Does Migration Increase Happiness? It Depends
“I came to America because I heard the streets were paved with gold. When I got here, I found out three things: First, the streets weren’t paved with gold; second, they weren’t paved at all; and third, I was expected to pave them.”
- Anonymous Italian immigrant, early 1900s (posted in the Ellis Island Museum)
It is well recognized that most international migrants move abroad to improve their lives and those of their families. However, migrants frequently experience significant difficulties during the journey or at destination, such as homesickness, unsuccessful assimilation, exploitation, and human trafficking. These types of negative experiences suggest that many prospective migrants may have excessive expectations about the futures that await them and that positive outcomes cannot be taken for granted. Publics and policymakers in immigrant-receiving countries also have deep concerns about the consequences of immigration for their societies.
To what extent—and under what conditions—are immigrants and host-country natives better off overall as a result of migration? This is an essential question for prospective migrants and policymakers in making informed decisions about migration, yet it remains largely unanswered despite ample research on the consequences of migration in various specific domains (such as economic gains, social status, and discrimination). Little is known about how these domain outcomes add up because a clear framework is lacking to examine effects at the broadest level of well-being. By using happiness as a proxy for overall well-being, researchers have begun to fill these gaps, focusing on what migrants hope to ultimately gain from the experience and life more generally.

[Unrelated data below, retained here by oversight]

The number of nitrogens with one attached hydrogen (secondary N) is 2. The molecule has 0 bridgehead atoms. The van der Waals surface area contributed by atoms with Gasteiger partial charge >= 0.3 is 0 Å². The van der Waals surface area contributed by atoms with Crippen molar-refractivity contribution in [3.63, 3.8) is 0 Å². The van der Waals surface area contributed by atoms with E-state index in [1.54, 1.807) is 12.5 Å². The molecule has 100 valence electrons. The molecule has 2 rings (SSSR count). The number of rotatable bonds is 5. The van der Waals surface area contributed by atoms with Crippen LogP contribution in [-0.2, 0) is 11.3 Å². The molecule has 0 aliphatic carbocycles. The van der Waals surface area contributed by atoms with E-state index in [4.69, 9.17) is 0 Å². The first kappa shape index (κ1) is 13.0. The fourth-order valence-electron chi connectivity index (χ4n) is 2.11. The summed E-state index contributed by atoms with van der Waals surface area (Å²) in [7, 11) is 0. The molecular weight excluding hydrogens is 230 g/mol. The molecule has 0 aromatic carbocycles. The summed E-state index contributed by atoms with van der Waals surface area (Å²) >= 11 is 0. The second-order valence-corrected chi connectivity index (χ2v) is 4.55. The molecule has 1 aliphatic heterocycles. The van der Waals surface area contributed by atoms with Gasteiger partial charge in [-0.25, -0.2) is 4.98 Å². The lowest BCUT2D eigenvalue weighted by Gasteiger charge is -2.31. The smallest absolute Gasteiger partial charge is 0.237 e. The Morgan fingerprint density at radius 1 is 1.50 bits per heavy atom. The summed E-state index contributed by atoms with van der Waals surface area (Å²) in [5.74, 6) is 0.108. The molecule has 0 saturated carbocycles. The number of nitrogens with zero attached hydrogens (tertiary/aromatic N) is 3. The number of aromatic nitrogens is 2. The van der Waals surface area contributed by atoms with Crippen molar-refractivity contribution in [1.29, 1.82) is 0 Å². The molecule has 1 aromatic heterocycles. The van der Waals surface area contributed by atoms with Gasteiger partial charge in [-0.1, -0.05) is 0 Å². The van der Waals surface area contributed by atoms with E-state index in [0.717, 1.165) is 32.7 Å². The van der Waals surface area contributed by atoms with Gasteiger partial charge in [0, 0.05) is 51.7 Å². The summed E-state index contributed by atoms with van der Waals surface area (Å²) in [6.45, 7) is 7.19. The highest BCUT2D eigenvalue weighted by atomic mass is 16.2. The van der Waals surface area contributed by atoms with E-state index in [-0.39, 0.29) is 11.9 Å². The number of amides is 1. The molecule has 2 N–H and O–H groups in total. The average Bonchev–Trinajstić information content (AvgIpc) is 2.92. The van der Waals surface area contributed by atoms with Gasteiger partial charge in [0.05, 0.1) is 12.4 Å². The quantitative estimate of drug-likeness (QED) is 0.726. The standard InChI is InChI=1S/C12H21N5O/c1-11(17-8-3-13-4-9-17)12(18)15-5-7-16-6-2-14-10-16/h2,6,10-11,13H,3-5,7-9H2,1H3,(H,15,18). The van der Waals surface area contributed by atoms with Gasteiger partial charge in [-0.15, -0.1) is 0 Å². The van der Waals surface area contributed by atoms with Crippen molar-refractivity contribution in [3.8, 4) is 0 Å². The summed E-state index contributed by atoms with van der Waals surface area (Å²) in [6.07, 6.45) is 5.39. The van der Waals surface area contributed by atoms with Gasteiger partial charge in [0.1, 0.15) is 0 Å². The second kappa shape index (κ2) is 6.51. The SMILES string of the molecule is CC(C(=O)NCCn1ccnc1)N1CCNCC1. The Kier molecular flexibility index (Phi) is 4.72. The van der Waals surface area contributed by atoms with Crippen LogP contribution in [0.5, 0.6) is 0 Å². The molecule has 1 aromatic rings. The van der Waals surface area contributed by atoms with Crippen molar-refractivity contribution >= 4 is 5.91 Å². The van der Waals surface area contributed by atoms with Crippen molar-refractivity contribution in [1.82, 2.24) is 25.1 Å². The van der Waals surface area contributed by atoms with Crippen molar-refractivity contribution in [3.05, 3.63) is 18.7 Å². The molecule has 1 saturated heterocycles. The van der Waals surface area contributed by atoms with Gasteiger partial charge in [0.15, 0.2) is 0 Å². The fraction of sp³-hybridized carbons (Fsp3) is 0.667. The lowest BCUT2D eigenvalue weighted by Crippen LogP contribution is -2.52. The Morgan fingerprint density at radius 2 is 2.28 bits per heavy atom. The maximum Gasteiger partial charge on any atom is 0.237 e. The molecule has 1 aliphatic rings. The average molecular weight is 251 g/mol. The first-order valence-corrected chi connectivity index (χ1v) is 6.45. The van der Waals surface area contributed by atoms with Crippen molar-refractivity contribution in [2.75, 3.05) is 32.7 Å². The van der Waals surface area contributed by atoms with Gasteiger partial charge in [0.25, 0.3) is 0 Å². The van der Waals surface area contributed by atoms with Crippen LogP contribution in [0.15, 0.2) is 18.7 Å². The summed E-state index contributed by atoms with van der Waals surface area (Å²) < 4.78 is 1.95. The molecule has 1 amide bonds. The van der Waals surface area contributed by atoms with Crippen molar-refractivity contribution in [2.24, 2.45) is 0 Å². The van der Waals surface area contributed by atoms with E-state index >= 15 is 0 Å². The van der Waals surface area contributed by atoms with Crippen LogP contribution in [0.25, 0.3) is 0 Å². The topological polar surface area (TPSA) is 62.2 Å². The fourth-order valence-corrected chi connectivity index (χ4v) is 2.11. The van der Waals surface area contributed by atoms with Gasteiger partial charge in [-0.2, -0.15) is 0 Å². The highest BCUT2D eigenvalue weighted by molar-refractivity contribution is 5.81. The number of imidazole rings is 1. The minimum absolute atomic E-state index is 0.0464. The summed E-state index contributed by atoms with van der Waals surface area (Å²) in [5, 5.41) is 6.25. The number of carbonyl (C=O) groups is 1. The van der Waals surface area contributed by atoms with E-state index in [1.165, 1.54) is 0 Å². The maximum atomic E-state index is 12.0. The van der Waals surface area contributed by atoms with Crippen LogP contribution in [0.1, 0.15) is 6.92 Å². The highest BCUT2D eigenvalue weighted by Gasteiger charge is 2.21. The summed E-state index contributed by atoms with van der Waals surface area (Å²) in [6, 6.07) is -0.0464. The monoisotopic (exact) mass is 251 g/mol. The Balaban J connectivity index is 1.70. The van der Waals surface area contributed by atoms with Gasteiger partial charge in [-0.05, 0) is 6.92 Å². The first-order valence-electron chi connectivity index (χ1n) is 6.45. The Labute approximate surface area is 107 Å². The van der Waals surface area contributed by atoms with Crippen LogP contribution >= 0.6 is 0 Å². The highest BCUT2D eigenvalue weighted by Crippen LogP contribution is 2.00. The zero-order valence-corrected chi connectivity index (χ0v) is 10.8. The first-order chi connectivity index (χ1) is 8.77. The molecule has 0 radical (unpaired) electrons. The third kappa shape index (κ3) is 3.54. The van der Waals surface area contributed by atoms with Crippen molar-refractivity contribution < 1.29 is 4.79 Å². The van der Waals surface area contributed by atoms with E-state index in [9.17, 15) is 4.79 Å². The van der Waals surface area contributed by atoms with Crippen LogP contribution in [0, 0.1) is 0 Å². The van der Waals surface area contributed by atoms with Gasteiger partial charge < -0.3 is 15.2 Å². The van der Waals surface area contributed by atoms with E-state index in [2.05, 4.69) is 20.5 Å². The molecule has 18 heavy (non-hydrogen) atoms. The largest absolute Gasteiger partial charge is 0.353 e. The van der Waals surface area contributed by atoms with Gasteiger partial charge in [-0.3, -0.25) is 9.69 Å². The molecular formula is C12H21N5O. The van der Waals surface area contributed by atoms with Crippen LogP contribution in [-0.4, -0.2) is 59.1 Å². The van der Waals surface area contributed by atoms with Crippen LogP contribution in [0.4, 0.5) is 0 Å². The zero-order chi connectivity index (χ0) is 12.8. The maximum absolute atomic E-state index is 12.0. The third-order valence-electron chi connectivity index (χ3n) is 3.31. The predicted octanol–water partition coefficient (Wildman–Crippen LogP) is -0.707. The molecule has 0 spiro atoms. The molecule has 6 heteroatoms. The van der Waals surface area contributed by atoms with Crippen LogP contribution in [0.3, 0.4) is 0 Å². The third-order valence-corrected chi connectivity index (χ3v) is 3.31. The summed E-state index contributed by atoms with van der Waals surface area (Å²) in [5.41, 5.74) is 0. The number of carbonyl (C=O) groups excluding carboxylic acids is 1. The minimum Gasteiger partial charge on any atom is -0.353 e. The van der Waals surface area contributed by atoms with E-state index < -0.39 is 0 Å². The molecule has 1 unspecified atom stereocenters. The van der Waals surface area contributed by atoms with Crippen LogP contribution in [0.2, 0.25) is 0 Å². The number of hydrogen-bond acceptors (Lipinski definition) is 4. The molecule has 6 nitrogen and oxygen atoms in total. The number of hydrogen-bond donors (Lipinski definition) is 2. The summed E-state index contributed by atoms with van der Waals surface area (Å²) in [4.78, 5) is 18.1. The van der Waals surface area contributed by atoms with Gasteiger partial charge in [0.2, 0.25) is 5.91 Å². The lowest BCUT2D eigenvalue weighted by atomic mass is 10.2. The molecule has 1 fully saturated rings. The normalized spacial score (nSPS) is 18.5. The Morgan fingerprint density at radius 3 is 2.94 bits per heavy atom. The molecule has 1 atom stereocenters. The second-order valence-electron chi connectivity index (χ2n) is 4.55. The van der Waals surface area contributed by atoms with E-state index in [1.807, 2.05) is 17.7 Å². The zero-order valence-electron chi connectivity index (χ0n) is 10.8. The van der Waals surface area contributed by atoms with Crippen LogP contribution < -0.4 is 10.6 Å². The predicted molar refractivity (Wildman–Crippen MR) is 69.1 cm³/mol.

This article summarizes current knowledge from the scientific literature about the effect of migration on the happiness of migrants and the native-born populations of immigrant-receiving countries, with a particular focus on recent insights from a study published in the 2018 World Happiness Report, a project of the UN Sustainable Development Solutions Network. The study found that immigrants across the globe are generally happier following migration—reporting more life satisfaction, more positive emotions, and fewer negative emotions—based on Gallup surveys of some 36,000 migrants from more than 150 countries. However, important differences exist between the subjective experiences of migrants moving to and from different regions of the world. And as immigrants adapt to new environments, their aspirations and frames of reference shift, causing their happiness gains to eventually level off.
Happiness can be defined as a person’s disposition to feel good, which includes two dimensions. The affective dimension refers to the frequency of pleasant moods and emotions (e.g., enjoyment) as opposed to unpleasant ones (e.g., sadness). The cognitive dimension measures a person’s overall contentment and satisfaction with life.
Researchers typically measure happiness using surveys that ask people to cognitively assess the quality of their lives and/or the extent to which they experience certain pleasant and unpleasant emotions. This approach captures a person’s own subjective experience of outcomes while implicitly taking into account his or her ideas about the importance of different situations or preferences. Happiness measures can thus summarize how a person experiences the benefits and costs of migration that truly matter to him or her.
Like all measures, happiness has its shortcomings. These mostly pertain to the imperfect cross-cultural and interpersonal comparability of subjective evaluations, sensitivity to survey design (e.g., question ordering) and timing (e.g., mood biases), and socially desirable answering. A vast literature testing these concerns shows that these imperfections tend to be nonsystematic and therefore mostly cancel out in large samples, or that any distortion of findings is limited.